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V. K. Verma1, Dinesh Kumar2 and B. J. Saud3

1 & 3Research Associate, Central Inland Fisheries Research Institute, Regional Centre, Guwahati Assam

2Senior Research fellow, National Bureau of Fish Genetic Resources, Lucknow


The term benthos is derived from the Greek, meaning 'depths of the sea' and refers collectively to organisms which live on, in, or near the bottom of the sea. Benthos is also used in freshwater biology to refer to organisms at the bottom of freshwater bodies of water, such as lakes, rivers, and streams. Many organisms adapted to deep-water pressure, cannot survive in the upper parts of the water column.

Food Source

Light does not penetrate deeper water so; the energy source for deep benthic ecosystems is often organic matter. Dead and decaying matter sustains the benthic food chain; most organisms in the benthic zone are scavengers or detritivores.

The depth of water, temperature and salinity, and type of local substrate all affect the presence of benthic community. In coastal waters and other places where light reaches the bottom, benthic photosynthesizing diatoms can proliferate. Filter feeders, such as sponges and pelecypods, dominate hard, sandy bottoms. Deposit eaters, such as polychaetes, populate softer bottoms. Fish, sea stars, snails, cephalopods, and crustaceans are important predators and scavengers.

Benthic organisms, such as sea stars, oysters, clams, sea cucumbers, brittle stars and sea anemones, play an important role as a food source for fish and humans.

Classification- Benthic organisms can be classified on the different basis.

A- By substratum

The benthic community includes of a wide range of plants, animals and bacteria. They are classified into 3 categories

1- Infauna - organisms that live in the sediment

2- Epifauna - organisms which either attach to the bottom or substrate; move within the sediment; or that live on the sediment surface

3- Demersal - fish that feed on the benthic infauna and epifauna

B- By size

1- Macrobenthos

Macrobenthos are the larger in size (1 mm), more visible. For examples: polychaete worms, bivalves, echinoderms, sea anemones, corals, sponges, sea squirts and larger crustaceans such as crabs, lobsters.

2- Meiobenthos

Meiobethos are tiny benthos that are less than 1 mm but greater than 32 μm in size. Some examples are nematodes, foraminiferans water bears, gastrotriches and smaller rustaceans such as copepods and ostracodes.

3- Microbenthos

Microbenthos are microscopic benthos that are less than 32 μm in size viz. bacteria, diatoms, ciliates, amoeba, and flagellates

C- By type

1- Zoobenthos: The benthos those are animal origin called zoobenthos.

2- Phytobenthos: Benthos those are plant origin called phytobenthos.

D- By location

1- Epibenthos: Benthos living on the top of sediment.

2- Hyperbenthos: Hyperbenthos live just above the sediment.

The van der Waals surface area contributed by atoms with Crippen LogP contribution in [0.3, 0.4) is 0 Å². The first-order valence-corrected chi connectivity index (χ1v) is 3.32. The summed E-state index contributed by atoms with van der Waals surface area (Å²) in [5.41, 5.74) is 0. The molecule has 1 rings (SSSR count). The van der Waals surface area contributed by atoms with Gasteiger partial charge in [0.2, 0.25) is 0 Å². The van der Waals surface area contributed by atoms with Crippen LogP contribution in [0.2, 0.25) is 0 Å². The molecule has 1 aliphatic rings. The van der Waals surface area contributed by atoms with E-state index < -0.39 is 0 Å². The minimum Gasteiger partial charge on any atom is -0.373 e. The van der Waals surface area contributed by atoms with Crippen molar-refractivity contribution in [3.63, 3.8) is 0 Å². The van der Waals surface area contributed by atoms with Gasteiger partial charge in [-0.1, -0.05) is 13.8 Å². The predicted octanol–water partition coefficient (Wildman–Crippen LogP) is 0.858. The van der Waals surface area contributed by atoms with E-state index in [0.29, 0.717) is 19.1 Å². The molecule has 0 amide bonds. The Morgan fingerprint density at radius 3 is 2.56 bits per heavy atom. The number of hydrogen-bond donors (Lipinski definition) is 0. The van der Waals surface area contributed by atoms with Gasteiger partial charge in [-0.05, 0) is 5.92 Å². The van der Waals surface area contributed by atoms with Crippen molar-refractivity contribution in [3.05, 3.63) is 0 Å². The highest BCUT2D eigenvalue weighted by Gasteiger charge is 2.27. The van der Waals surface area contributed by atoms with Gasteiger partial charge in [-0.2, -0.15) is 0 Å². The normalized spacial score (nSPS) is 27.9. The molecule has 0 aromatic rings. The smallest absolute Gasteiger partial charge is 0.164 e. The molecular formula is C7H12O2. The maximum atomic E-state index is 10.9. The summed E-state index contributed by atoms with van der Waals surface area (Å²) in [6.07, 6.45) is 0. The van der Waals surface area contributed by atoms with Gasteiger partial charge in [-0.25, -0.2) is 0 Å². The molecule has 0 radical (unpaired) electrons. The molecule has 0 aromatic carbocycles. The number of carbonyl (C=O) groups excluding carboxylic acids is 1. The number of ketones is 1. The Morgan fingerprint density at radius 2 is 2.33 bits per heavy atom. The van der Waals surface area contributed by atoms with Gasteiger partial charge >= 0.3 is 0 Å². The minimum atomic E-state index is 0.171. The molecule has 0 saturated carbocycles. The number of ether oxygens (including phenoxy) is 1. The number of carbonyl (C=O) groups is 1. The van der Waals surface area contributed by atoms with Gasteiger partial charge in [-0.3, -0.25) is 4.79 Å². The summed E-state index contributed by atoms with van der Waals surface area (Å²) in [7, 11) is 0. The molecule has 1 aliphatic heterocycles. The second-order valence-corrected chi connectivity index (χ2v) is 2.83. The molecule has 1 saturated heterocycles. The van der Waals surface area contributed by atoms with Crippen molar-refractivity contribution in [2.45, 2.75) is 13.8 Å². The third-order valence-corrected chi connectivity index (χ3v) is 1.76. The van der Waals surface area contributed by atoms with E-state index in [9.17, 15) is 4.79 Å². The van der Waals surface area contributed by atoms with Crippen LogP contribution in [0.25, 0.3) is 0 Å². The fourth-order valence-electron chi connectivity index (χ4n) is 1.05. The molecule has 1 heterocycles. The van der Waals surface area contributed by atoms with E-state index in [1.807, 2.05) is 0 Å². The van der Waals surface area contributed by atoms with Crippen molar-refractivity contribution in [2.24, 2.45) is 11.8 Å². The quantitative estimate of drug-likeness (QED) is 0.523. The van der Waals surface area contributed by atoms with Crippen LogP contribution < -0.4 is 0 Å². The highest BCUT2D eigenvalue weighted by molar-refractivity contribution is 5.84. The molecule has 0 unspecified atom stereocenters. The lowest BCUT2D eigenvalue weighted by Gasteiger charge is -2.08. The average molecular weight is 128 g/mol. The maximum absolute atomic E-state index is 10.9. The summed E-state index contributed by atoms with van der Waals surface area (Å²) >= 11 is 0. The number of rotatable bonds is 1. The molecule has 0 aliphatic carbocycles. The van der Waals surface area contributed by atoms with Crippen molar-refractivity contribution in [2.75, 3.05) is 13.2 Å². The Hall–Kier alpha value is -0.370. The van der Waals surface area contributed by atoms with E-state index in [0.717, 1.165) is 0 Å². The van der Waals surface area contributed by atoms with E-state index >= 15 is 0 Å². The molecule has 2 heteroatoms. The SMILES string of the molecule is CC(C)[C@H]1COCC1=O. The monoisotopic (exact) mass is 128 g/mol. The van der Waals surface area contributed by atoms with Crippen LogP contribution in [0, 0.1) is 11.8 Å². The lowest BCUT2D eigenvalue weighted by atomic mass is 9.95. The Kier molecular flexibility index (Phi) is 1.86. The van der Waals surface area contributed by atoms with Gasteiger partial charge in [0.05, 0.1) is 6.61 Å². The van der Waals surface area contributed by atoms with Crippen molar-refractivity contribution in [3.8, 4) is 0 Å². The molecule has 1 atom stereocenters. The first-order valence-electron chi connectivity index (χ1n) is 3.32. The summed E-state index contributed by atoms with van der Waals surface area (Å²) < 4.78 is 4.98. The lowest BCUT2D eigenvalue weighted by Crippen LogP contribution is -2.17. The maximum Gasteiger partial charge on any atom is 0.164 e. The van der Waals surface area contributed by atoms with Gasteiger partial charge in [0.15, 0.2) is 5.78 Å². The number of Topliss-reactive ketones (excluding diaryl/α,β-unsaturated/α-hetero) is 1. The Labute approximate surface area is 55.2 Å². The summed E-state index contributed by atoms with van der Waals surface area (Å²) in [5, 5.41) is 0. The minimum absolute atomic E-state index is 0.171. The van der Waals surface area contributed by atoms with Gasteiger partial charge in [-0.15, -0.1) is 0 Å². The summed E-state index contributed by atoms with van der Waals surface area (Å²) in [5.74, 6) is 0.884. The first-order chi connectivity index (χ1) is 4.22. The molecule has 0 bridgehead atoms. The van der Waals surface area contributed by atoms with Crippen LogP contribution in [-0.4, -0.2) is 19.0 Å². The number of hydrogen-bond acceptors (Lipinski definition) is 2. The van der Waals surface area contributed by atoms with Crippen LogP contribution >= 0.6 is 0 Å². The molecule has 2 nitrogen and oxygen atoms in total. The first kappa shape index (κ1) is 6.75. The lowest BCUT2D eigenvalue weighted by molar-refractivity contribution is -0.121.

Plankton (the organisms that float or drift within the water),

Nekton (the organisms that swim (powerfully) in the water), and

Neuston (the organisms that float on the water).

Benthic communities

Biologists refer to species dwelling on the sea floor at any depth as benthic organisms or 'the benthos'. They are also known as bottom dwellers. Fish are common in benthic communities in the mesopelagic and bathypelagic zones, but there are none on the deeper sea floors of the abyssopelagic and hadopelagic zones. Energy is in scarce supply here, deriving mainly from falling food that has made it past all the waiting mouths above.

Bacteria are probably the base for most benthic food chains, as they are able to release nutrients that other life forms cannot make use of directly. For example the armour-like exoskeleton of zooplankton such as krill contains carbohydrates locked up in the tough chitin or cellulose that only bacteria can break down. These nutrients can then be used by slightly larger organisms referred to as the meiofauna, which live in the fine sediment that covers most of the deep-sea floor. They in turn concentrate nutrients and make them available to larger organisms. The occasional bonanza, such as a dead whale, may provide food for decades.


Echinoderms are the most obvious deep-sea species. They include starfish (sea stars) and brittle stars, sea urchins and sea cucumbers. Sea cucumbers may move by swimming or squirting water. Others walk on the sea floor using tube feet. In 1986 a new group of echinoderms, the Concentricycloidea, was discovered on wood in deep water off the New Zealand coast (although some taxonomists no longer consider them a new class).

Crustaceans of various kinds, polychaete worms and bivalve molluscs are also reasonably common. Some deep-sea invertebrates — most notably some isopods and pycnogonids (sea spiders) — are gigantic.


Among the benthic fish species is the strange tripod fish (belonging to the family Triacanthidae), which has long feelers on its pectoral and caudal fins. The ventral and caudal fins act like a tripod, holding the fish on the sea floor, while the pectorals are held sideways and detect any water movements caused by prey. These fish are virtually blind. Other bottom-dwelling species are fished commercially and end up on the table — grenadiers (or rat-tails), orange roughy, oreos and cusk eels (sold as ling). Less savoury characters include hagfish, brotulas, toadfish and snailfish.


Benthos. (2008). Encyclopedia Britannica. (Retrieved May 15, 2008, from Encyclopædia Britannica Online.)

Ryan, Paddy (2007). Benthic Communities Te Ara - the Encyclopædia of New Zealand, updated 21 September 2007.

Yip, Maricela and Madl, Pierre (1999). Benthos University of Salzburg.

Seafood — Fish — Crustacea

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